Information and Library Science department ranked second in the world

The Information and Library Science department was named second in the world by the 2017 Academic Ranking of World Universities published by the ShanghaiRanking Consultancy in China. Of the 1,200 universities considered, it was outranked by only Harvard University. 

The Information and Library Science is a department of master's and graduate certificate programs inside of the School of Informatics, Computing and Engineering.

Ronald Day, chair of the department, said the ranking is a great honor.

“It also reflects well on the school that we’re in and the wonderful library and documentation institutions that are our partners,” Day said, adding that he hopes the department will reach the No. 1 slot in the future.

Five factors were considered: Fields Medals and Nobel Prizes won by staff and alumni, cited researchers identified by Thomson Reuters, articles published in journals, articles in the Science or Social Science Citation Index and individual performance.

Day said the core study in the department is the preservation, organization and access of information. 

This consists of things such as database design, organizing and labeling websites or software and archiving material such as a library would require. Day said many in the library science program go on to work as librarians or in museums.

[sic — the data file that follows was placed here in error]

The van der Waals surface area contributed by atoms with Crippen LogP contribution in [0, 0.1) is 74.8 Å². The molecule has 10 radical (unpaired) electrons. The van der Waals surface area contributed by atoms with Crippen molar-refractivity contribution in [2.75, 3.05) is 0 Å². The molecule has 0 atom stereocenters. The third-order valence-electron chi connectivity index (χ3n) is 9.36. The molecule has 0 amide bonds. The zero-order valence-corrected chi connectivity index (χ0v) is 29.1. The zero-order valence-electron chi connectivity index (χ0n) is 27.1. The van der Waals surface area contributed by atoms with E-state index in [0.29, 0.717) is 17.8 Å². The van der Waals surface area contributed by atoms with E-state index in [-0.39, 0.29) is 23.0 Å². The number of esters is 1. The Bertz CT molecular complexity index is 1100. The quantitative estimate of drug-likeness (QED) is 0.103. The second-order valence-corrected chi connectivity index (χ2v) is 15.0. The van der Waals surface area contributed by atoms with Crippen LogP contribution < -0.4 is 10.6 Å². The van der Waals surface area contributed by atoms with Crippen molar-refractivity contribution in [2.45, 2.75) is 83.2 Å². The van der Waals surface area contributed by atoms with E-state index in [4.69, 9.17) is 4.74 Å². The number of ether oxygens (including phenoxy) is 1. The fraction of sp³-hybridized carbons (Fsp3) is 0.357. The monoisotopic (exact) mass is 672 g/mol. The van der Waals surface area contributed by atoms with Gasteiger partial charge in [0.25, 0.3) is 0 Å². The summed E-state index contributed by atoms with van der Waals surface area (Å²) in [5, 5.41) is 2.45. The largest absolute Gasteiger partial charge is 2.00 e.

He said because it is one of the four departments in the School of Informatics and Computing, an IU library sciences education will include learning about the use of digital technologies and computer programming. These areas are used to develop new systems to share information with the public.

“I think that one thing that makes it unique is that we’re a part of a much broader school,” Day said. He said many colleges have stand-alone information and library science schools.

The department has three different program tracks: a master of library science, a master of information science, and a Ph.D. in information science. Day said these programs are made up almost entirely of graduate students, about three-quarters of whom are women.

Day said the department has a group of students who are dedicated to the collection of records and making them of use to the public. He also said the culturally diverse demographic of IU produces a wide variety of needs for information and many students studying information and library sciences work in libraries, the Kinsey Institute or for another campus organization.  

Meagan Eller, a master's student in information science, said the school’s ranked program did not play much of a role in coming to IU for the program because she is from Bloomington. 

“As someone who lives in Bloomington, it’s always nice to see IU rank well academically,” Eller said.

Day said the Information and Library Science department preserves important history within the University and because of this, deals with mostly documents.

“Our tradition goes back thousands of years to organization and access of records,” Day said.

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